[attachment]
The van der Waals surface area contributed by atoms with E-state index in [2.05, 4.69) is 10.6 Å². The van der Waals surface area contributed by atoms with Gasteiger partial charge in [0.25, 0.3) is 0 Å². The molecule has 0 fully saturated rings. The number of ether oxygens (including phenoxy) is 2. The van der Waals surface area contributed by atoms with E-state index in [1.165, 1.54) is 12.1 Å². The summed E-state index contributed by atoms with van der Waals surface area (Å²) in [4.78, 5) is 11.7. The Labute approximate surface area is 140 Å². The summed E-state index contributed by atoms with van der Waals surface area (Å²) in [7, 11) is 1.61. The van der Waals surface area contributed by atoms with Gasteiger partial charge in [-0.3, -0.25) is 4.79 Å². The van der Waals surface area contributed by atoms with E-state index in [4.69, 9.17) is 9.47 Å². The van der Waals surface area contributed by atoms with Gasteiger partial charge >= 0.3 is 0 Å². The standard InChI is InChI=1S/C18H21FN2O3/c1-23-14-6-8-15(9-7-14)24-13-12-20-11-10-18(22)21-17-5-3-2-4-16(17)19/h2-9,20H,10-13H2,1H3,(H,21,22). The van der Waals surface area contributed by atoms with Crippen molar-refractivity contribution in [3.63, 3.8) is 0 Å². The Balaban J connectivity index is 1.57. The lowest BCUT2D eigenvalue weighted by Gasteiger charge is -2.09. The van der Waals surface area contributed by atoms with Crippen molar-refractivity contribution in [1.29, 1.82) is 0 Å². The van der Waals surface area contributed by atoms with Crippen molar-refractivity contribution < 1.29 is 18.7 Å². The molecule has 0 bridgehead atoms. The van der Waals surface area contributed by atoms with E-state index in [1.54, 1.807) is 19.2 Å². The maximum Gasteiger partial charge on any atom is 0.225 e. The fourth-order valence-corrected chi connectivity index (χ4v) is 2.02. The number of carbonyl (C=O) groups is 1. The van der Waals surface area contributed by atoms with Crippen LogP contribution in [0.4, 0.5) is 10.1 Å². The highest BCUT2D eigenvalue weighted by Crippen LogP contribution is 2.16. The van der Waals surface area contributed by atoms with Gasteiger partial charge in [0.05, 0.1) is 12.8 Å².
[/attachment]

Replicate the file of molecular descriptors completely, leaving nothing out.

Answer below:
The van der Waals surface area contributed by atoms with E-state index in [2.05, 4.69) is 10.6 Å². The van der Waals surface area contributed by atoms with Gasteiger partial charge in [0.25, 0.3) is 0 Å². The molecule has 0 fully saturated rings. The number of ether oxygens (including phenoxy) is 2. The van der Waals surface area contributed by atoms with E-state index in [1.165, 1.54) is 12.1 Å². The summed E-state index contributed by atoms with van der Waals surface area (Å²) in [4.78, 5) is 11.7. The Labute approximate surface area is 140 Å². The summed E-state index contributed by atoms with van der Waals surface area (Å²) in [7, 11) is 1.61. The van der Waals surface area contributed by atoms with Gasteiger partial charge in [-0.3, -0.25) is 4.79 Å². The van der Waals surface area contributed by atoms with E-state index in [4.69, 9.17) is 9.47 Å². The van der Waals surface area contributed by atoms with Gasteiger partial charge >= 0.3 is 0 Å². The standard InChI is InChI=1S/C18H21FN2O3/c1-23-14-6-8-15(9-7-14)24-13-12-20-11-10-18(22)21-17-5-3-2-4-16(17)19/h2-9,20H,10-13H2,1H3,(H,21,22). The van der Waals surface area contributed by atoms with Crippen molar-refractivity contribution in [3.63, 3.8) is 0 Å². The Balaban J connectivity index is 1.57. The lowest BCUT2D eigenvalue weighted by Gasteiger charge is -2.09. The van der Waals surface area contributed by atoms with Crippen molar-refractivity contribution in [1.29, 1.82) is 0 Å². The van der Waals surface area contributed by atoms with Crippen molar-refractivity contribution < 1.29 is 18.7 Å². The molecule has 0 bridgehead atoms. The van der Waals surface area contributed by atoms with E-state index in [1.54, 1.807) is 19.2 Å². The maximum Gasteiger partial charge on any atom is 0.225 e. The fourth-order valence-corrected chi connectivity index (χ4v) is 2.02. The number of carbonyl (C=O) groups is 1. The van der Waals surface area contributed by atoms with Crippen LogP contribution in [0.4, 0.5) is 10.1 Å². The highest BCUT2D eigenvalue weighted by Crippen LogP contribution is 2.16. The van der Waals surface area contributed by atoms with Gasteiger partial charge in [0.05, 0.1) is 12.8 Å².